I love my CDs, I love punk and rock, I put my son to sleep with Sepultura, but I can't deny that Seu Jorge was right and that Phil Anselmo's critics are right too. Rock is now embodied by the white, arrogant, macho, conservative male. And in Brazil, from the 1980s onwards, it made us feel ashamed of our own culture, of our hair, of our accents.

Rock music is great, but it's not the music of the "world's intellectual elites," as we'd like to think. And beyond its little circle of distorted solos and black clothes, there's a whole world of culturally diverse music out there to be discovered.

*Fred Di Giacomo is a Brazilian writer and multimedia journalist.

This is Worldcrunch"s uniquely international collection of essays, both original pieces written in English and others translated from the world's best writers in any language. The name for this collection, Rue Amelot, is a nod to the humble street in eastern Paris that we call home. Send ideas and suggestions to

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European Debt? The First Question For Merkel's Successor

Across southern Europe, all eyes are on the German elections, as they hope a change of government might bring about reforms to the EU Stability Pact.

Angela Merkel at a campaign event of CDU party, Stralsund, Sep 2021

Tobias Kaiser, Virginia Kirst, Martina Meister


BERLIN — Finance Minister Olaf Scholz (SPD) is the front-runner, according to recent polls, to become Germany's next chancellor. Little wonder then that he's attracting attention not just within the country, but from neighbors across Europe who are watching and listening to his every word.

That was certainly the case this past weekend in Brdo, Slovenia, where the minister met with his European counterparts. And of particular interest for those in attendance is where Scholz stands on the issue of debt-rule reform for the eurozone, a subject that is expected to be hotly debated among EU members in the coming months.

France, which holds its own elections early next year, has already made its position clear. "When it comes to the Stability and Growth Pact, we need new rules," said Bruno Le Maire, France's minister of the economy and finance, at the meeting in Slovenia. "We need simpler rules that take the economic reality into account. That is what France will be arguing for in the coming weeks."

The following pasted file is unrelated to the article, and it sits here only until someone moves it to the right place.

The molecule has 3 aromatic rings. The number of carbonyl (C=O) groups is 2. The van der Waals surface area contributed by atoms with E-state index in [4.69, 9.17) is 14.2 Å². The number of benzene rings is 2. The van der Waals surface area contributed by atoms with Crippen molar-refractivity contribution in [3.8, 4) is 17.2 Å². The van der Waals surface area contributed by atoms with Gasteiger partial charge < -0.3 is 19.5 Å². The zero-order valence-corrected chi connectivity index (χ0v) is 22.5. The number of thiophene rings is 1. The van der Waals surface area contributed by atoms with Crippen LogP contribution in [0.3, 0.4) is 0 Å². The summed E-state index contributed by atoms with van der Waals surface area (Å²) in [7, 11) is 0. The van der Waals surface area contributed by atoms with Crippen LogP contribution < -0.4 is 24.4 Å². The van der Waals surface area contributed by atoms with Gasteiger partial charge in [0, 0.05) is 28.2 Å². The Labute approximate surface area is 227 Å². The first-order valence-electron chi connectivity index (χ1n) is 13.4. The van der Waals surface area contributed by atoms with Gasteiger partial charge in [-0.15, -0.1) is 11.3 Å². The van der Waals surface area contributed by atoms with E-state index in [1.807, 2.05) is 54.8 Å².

The economic reality for eurozone countries is an average national debt of 100% of GDP. Only Luxemburg is currently meeting the two central requirements of the Maastricht Treaty: That national debt must be less than 60% of GDP and the deficit should be no more than 3%. For the moment, these rules have been set aside due to the coronavirus crisis, but next year national leaders must decide how to go forward and whether the rules should be reinstated in 2023.

Europe's north-south divide lives on

The debate looks set to be intense. Fiscally conservative countries, above all Austria and the Netherlands, are against relaxing the rules as they recently made very clear in a joint position paper on the subject. In contrast, southern European countries that are dealing with high levels of national debt believe that now is the moment to relax the rules.

Those governments are calling for countries to be given more freedom over their levels of national debt so that the economy, which is recovering remarkably quickly thanks to coronavirus spending and the European Central Bank's relaxation of its fiscal policy, can continue to grow.

Despite its clear stance on the issue, Paris hasn't yet gone on the offensive.

The rules must be "adapted to fit the new reality," said Spanish Finance Minister Nadia Calviño in Brdo. She says the eurozone needs "new rules that work." Her Belgian counterpart agreed. The national debts in both countries currently stand at over 100% of GDP. The same is true of France, Italy, Portugal, Greece and Cyprus.